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Ectara

Lexical Parsing With Meaningful Errors

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I have a lexical parser that I'm writing that parses as it reads the input with a shift and reduce parser that accumulates lexemes until it can determine that there is syntactic meaning to the topmost tokens on the stack, then it groups them as children to a node of the non-terminal's type, then pushes the new node. At the end of parsing, it results in an abstract syntax tree; however, if there is an error in parsing and it is malformed, I have the feeling that the tree will be incorrectly generated, with error information being difficult to recover. The tree generation uses the lexer's underlying internal functions for handling the input text, and returning the next lexeme. If the input is perfectly formed, it would result in a correct tree, without any line numbers or information associated with the input text. Is there a better way to parse the files that would preserve the information? With slight modification, I suppose I could track column and line numbers.

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[quote name='Ectara' timestamp='1343246150' post='4963047']
At the end of parsing, it results in an abstract syntax tree; however, if there is an error in parsing and it is malformed, I have the feeling that the tree will be incorrectly generated, with error information being difficult to recover.
[/quote]

If there is an error in parsing, you should never reach the end. You should error with 'expected X saw ___' if possible. Otherwise, keeping track of the 'deepest' attempted parse is usually sufficient to identify where things went south. If your parsing has a bug on the otherhand... [i]shrug[/i].

From experience, it is important to carry enough information to provide a filename (or other source identification string) [i]and [/i]a line/column number - [b]all the way through to code generation. [/b]Not only does it make things easier to debug, but you need to eventually output debugging symbols, which use this info so your output itself is debuggable.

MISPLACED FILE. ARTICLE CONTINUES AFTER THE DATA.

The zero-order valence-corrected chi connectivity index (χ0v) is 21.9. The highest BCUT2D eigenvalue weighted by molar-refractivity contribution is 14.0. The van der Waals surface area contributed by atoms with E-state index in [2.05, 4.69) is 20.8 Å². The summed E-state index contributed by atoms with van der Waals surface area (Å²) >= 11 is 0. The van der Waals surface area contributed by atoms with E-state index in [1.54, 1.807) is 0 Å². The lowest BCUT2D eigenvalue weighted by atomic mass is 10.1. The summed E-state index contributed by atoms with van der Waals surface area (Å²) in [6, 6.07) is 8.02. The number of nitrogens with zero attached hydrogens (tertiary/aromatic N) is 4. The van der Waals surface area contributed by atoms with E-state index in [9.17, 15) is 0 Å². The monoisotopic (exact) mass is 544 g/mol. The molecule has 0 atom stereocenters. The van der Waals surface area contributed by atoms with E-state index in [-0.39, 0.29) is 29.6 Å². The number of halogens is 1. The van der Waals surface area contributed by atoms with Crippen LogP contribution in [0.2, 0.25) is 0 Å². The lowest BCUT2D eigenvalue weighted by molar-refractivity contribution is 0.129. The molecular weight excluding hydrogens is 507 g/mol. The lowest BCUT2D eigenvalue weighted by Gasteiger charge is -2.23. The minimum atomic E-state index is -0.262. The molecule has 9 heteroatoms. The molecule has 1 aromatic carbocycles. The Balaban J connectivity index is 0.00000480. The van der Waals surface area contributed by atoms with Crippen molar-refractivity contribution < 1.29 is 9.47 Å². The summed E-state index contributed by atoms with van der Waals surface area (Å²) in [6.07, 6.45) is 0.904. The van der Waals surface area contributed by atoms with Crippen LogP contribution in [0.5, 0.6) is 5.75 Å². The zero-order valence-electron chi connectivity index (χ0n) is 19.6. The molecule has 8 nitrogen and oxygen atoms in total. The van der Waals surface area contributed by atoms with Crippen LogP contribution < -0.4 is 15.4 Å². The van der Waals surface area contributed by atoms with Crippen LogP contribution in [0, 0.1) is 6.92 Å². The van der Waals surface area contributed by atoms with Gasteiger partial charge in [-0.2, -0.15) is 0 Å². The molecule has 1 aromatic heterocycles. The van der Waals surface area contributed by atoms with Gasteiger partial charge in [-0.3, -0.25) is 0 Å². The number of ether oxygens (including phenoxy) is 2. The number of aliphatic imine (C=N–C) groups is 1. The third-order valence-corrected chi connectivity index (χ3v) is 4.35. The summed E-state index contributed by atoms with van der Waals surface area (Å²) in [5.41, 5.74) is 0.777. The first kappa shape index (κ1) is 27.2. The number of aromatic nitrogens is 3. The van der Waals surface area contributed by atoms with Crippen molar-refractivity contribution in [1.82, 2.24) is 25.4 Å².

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Right, I understand this. Is there a better way to parse the files that would preserve the information? I could get the lexemes one by one, and keep track of it easily. However, parsing from top to bottom seems silly, when parsing from bottom to top makes the most sense. However, parsing from the bottom up cannot see the big picture, and thus when an error occurs, you wouldn't quite know it for a while, and even then, it is hard to know what was really expected. The method I have would work, but it is the unexpected error that would break its behavior.

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I would suggest having a look at how Clang does its error handling, cause not only does it have the most informative errors and warnings I've ever seen, its doing it for some of the most complex programming languages available (in terms of processing), plus it runs very efficiently (both speed and memory wise).

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I'm reading through all of its source, but it is extremely difficult to digest, especially with just about all of the code written in its headers. Does this mean I'm on the right track with a LALR parser using a shift-and-reduce method?

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